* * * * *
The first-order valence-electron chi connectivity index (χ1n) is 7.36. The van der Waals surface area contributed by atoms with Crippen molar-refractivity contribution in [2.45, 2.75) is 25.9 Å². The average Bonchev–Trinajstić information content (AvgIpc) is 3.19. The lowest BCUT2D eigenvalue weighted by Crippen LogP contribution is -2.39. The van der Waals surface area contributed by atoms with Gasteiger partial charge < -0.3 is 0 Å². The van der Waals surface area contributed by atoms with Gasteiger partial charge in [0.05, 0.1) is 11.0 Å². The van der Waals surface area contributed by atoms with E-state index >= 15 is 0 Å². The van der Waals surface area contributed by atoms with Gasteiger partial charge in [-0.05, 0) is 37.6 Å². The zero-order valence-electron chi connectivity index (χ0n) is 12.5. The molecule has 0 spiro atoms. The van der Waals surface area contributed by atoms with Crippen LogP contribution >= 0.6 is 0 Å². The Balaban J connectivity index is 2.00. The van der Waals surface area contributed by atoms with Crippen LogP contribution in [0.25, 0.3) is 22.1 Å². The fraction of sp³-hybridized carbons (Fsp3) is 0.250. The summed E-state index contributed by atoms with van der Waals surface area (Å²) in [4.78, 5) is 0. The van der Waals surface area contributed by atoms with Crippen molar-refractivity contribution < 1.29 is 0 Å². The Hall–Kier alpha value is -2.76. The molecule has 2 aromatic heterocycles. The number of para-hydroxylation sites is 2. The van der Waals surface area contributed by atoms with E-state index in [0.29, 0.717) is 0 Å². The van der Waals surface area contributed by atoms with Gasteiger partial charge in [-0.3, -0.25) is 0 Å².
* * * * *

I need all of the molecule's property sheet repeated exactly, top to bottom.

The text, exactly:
The first-order valence-electron chi connectivity index (χ1n) is 7.36. The van der Waals surface area contributed by atoms with Crippen molar-refractivity contribution in [2.45, 2.75) is 25.9 Å². The average Bonchev–Trinajstić information content (AvgIpc) is 3.19. The lowest BCUT2D eigenvalue weighted by Crippen LogP contribution is -2.39. The van der Waals surface area contributed by atoms with Gasteiger partial charge < -0.3 is 0 Å². The van der Waals surface area contributed by atoms with Gasteiger partial charge in [0.05, 0.1) is 11.0 Å². The van der Waals surface area contributed by atoms with E-state index >= 15 is 0 Å². The van der Waals surface area contributed by atoms with Gasteiger partial charge in [-0.05, 0) is 37.6 Å². The zero-order valence-electron chi connectivity index (χ0n) is 12.5. The molecule has 0 spiro atoms. The van der Waals surface area contributed by atoms with Crippen LogP contribution >= 0.6 is 0 Å². The Balaban J connectivity index is 2.00. The van der Waals surface area contributed by atoms with Crippen LogP contribution in [0.25, 0.3) is 22.1 Å². The fraction of sp³-hybridized carbons (Fsp3) is 0.250. The summed E-state index contributed by atoms with van der Waals surface area (Å²) in [4.78, 5) is 0. The van der Waals surface area contributed by atoms with Crippen molar-refractivity contribution < 1.29 is 0 Å². The Hall–Kier alpha value is -2.76. The molecule has 2 aromatic heterocycles. The number of para-hydroxylation sites is 2. The van der Waals surface area contributed by atoms with E-state index in [0.29, 0.717) is 0 Å². The van der Waals surface area contributed by atoms with Gasteiger partial charge in [-0.3, -0.25) is 0 Å².